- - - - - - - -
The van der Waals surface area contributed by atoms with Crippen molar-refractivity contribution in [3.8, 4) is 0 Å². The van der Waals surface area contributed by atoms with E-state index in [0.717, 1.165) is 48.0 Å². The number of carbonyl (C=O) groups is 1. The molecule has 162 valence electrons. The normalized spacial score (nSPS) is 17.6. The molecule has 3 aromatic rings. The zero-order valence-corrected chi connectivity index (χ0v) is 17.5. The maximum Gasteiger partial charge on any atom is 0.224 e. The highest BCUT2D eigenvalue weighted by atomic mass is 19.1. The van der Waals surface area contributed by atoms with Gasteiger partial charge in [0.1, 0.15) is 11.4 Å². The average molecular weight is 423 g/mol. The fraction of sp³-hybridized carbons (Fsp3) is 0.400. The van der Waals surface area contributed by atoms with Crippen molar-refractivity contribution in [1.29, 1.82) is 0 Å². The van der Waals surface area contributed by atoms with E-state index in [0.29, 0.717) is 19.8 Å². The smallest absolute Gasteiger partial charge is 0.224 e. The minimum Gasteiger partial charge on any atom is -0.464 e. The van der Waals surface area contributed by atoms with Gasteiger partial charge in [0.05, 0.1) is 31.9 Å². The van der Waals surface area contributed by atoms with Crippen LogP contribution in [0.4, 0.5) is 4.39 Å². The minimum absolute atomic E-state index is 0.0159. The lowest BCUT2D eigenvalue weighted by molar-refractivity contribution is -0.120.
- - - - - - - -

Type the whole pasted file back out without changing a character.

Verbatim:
The van der Waals surface area contributed by atoms with Crippen molar-refractivity contribution in [3.8, 4) is 0 Å². The van der Waals surface area contributed by atoms with E-state index in [0.717, 1.165) is 48.0 Å². The number of carbonyl (C=O) groups is 1. The molecule has 162 valence electrons. The normalized spacial score (nSPS) is 17.6. The molecule has 3 aromatic rings. The zero-order valence-corrected chi connectivity index (χ0v) is 17.5. The maximum Gasteiger partial charge on any atom is 0.224 e. The highest BCUT2D eigenvalue weighted by atomic mass is 19.1. The van der Waals surface area contributed by atoms with Gasteiger partial charge in [0.1, 0.15) is 11.4 Å². The average molecular weight is 423 g/mol. The fraction of sp³-hybridized carbons (Fsp3) is 0.400. The van der Waals surface area contributed by atoms with Crippen molar-refractivity contribution in [1.29, 1.82) is 0 Å². The van der Waals surface area contributed by atoms with E-state index in [0.29, 0.717) is 19.8 Å². The smallest absolute Gasteiger partial charge is 0.224 e. The minimum Gasteiger partial charge on any atom is -0.464 e. The van der Waals surface area contributed by atoms with Gasteiger partial charge in [0.05, 0.1) is 31.9 Å². The van der Waals surface area contributed by atoms with Crippen LogP contribution in [0.4, 0.5) is 4.39 Å². The minimum absolute atomic E-state index is 0.0159. The lowest BCUT2D eigenvalue weighted by molar-refractivity contribution is -0.120.